[Nameplate] Fair ~ 53°F  
High: 78°F ~ Low: 51°F
Thursday, Apr. 24, 2014

Holiday rush reaches post office

Thursday, December 12, 2002

(Photo)
The Sikeston Post Office has opened a third window to handle the holiday mailing rush. During December, the post office will handle around 75,000-80,000 pieces of mail
(Photo by Scott Welton, Staff)
SIKESTON - Rain, snow and sleet don't stop the Postal Service, and neither will a shortened holiday season.

With six fewer days to handle holiday mail due to a late Thanksgiving, it appears people are trying to make up for lost time.

"We started off pretty busy," said Larry Brown, postmaster for the Sikeston Post Office. "The last four of five days we've really been swamped here."

The Sikeston post office typically handles about 60,000 pieces of mail, Brown estimated. During the month of December, he expects to see the volume increase to around 75,000-80,000 pieces. Nationally, the Postal Service estimates it will deliver a total of about 20 billion letters, packages and other items between Thanksgiving and Christmas.

"Monday will probably be our biggest mailing day," Brown predicted, adding the biggest delivery days will follow later in the week. "Thursday and Friday will be big days for us."

Brown has not needed to hire any extra help, but has opened a third window for the holiday mailing season instead of operating with the usual two. "We're using what we got - just working them a little longer hours," Brown said.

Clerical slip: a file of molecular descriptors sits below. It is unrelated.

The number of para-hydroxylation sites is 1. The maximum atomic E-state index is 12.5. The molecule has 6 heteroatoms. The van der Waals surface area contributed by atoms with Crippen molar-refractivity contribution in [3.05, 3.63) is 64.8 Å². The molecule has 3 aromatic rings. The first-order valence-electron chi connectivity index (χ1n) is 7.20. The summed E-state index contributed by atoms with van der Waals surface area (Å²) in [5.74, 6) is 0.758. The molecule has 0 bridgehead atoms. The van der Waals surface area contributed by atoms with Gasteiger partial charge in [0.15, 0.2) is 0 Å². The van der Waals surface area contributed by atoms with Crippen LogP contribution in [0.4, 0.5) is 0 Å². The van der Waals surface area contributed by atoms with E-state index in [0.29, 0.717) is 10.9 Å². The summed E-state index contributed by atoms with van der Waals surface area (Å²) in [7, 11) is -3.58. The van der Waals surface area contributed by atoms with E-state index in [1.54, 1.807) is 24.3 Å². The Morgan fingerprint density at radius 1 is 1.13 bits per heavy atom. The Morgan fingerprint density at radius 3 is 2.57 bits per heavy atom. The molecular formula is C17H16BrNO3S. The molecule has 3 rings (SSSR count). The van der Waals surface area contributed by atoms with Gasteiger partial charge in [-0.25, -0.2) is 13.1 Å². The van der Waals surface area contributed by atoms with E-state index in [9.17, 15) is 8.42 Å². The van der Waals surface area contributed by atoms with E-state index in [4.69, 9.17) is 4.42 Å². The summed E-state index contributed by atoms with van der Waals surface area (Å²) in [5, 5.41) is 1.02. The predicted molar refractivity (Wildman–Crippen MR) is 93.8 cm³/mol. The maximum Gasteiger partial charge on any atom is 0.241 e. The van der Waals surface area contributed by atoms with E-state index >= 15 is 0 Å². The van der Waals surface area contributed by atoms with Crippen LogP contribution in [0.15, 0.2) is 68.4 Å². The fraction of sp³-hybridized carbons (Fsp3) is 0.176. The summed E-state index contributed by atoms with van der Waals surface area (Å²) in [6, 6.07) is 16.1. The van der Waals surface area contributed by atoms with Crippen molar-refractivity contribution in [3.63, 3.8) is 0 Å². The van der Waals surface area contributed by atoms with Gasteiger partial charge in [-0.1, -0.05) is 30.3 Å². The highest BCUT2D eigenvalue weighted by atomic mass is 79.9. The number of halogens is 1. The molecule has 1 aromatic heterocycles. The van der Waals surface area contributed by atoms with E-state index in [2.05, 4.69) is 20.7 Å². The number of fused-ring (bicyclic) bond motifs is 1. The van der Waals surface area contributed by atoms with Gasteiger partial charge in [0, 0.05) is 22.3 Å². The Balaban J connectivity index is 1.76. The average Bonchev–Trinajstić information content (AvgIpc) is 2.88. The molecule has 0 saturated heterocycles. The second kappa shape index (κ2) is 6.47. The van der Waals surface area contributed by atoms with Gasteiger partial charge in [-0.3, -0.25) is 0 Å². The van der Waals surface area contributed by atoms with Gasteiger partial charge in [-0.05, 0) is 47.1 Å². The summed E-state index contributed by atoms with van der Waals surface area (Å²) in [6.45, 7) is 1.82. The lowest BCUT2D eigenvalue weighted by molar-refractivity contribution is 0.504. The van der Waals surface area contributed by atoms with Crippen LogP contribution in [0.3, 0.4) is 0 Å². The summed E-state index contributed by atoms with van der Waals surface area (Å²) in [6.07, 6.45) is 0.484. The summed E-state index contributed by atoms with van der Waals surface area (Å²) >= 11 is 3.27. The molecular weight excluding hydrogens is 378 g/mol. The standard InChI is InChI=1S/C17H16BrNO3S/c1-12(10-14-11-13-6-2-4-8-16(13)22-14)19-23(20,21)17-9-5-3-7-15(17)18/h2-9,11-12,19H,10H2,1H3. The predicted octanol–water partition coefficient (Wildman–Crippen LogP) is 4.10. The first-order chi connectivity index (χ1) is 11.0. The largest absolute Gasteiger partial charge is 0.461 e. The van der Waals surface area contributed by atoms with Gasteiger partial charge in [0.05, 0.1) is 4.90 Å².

As of now, Brown does not have any plans to extend hours or open the post office for an extra day. "If things still pick up, we may extend our window hours," Brown said. "I'll just let the volume dictate that."

Brown recommended preparing packages to help ensure the contents arrive undamaged.

Almost all mail is put on an airplane at some point, he explained, which means the packages go into the hands of airline personnel. "Their people take it and load it up," Brown said. "I've seen them do luggage and they do our packages the same way."

Brown advised filling empty space with bubble wrap or other filler so the package is not crushed if something is placed on top of it.

"Tape it real good and make sure the box is full so it stands up to the pressure," Brown said. "The key to it is to wrap it very well."

He said to also be sure both the address and return address are clearly readable. Brown said on the packages he sent recently, he covered the address with clear tape to protect it from getting wet.

"I'm just hoping that people mail earlier," Brown said, noting he sent his holiday packages off Monday.

He recommended sending anything you want to arrive in time for Christmas by Dec. 20. "I wouldn't wait till the day before to do it," Brown said. If you wait until the Monday before Christmas, Brown said Express Mail is your only USPS option.

Those who don't mind paying a premium price for their procrastination may opt to use UPS's SonicAir, a same-day-pick-up-and-delivery service starting at $169 for packages under 25 pounds.

UPS expects to add about 60,000 holiday workers nationally as package sorters and assistants to truck drivers to handle their holiday rush of packages.

On its peak delivery day Thursday, UPS expects to drop off more than 18 million packages as compared with its usual average of 13.6 million packages a day and FedEx is looking to see its usual 3 million overnight delivery service packages increase to more than 5 million.

Some information for this story was supplied by the Associated Press.